Debt is generally issued in the form of long-term bonds. In doing so, the company is agreeing to pay-out a periodic-interest charge to its bondholders. This is called a coupon. The coupon rate is a reflection of current market interest-rates as well as the credit rating of the company. If there is a drop in interest rates, the company will seek to refinance its debt at that new rate as this will allow it to pay a much smaller interest charge. In the case of Walter Energy, Inc (NYSE:WLT), the company has said that it is withdrawing its refinancing plan altogether.
At the end of the first quarter of 2013, available liquidity was $560 million, consisting of cash and cash equivalents of $236 million plus $324 million of availability under the Company’s revolving credit facility.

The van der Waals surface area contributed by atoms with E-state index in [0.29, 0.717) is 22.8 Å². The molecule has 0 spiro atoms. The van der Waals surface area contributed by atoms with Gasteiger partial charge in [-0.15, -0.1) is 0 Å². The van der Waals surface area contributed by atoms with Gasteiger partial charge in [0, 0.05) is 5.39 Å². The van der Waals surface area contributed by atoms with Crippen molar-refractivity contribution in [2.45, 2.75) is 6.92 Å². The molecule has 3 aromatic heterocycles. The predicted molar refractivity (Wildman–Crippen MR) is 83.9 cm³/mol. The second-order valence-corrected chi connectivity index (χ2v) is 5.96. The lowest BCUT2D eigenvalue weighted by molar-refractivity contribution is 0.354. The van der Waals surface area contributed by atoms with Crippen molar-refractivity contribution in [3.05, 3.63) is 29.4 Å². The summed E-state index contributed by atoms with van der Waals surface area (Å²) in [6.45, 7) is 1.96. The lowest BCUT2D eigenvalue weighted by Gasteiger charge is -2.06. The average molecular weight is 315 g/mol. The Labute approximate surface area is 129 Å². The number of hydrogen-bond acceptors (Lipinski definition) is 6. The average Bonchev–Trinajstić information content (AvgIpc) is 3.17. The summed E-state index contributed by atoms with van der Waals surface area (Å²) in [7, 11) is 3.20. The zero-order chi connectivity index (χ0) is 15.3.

The US investment bank is buying a $1.6 billion book of Suncorp loans, for which it has paid an average of 60c in the dollar. Brisbane-based Suncorp set up the non-core bank in 2009 to house $17.5bn of mainly commercial real-estate loans that could no longer be funded due to the global credit crunch.
The bond market is an anticipatory vehicle. Rates have spiked in the past week on the mere mention of the tapering off of the Federal Reserve's aggressive bond-buying program known as quantitative easing (QE). While rates are destined to go higher, many of these mortgage REITs are hedged for that eventuality. It is very possible that hedge funds may be shorting these names as a quick momentum play
Sentiment: Strong Buy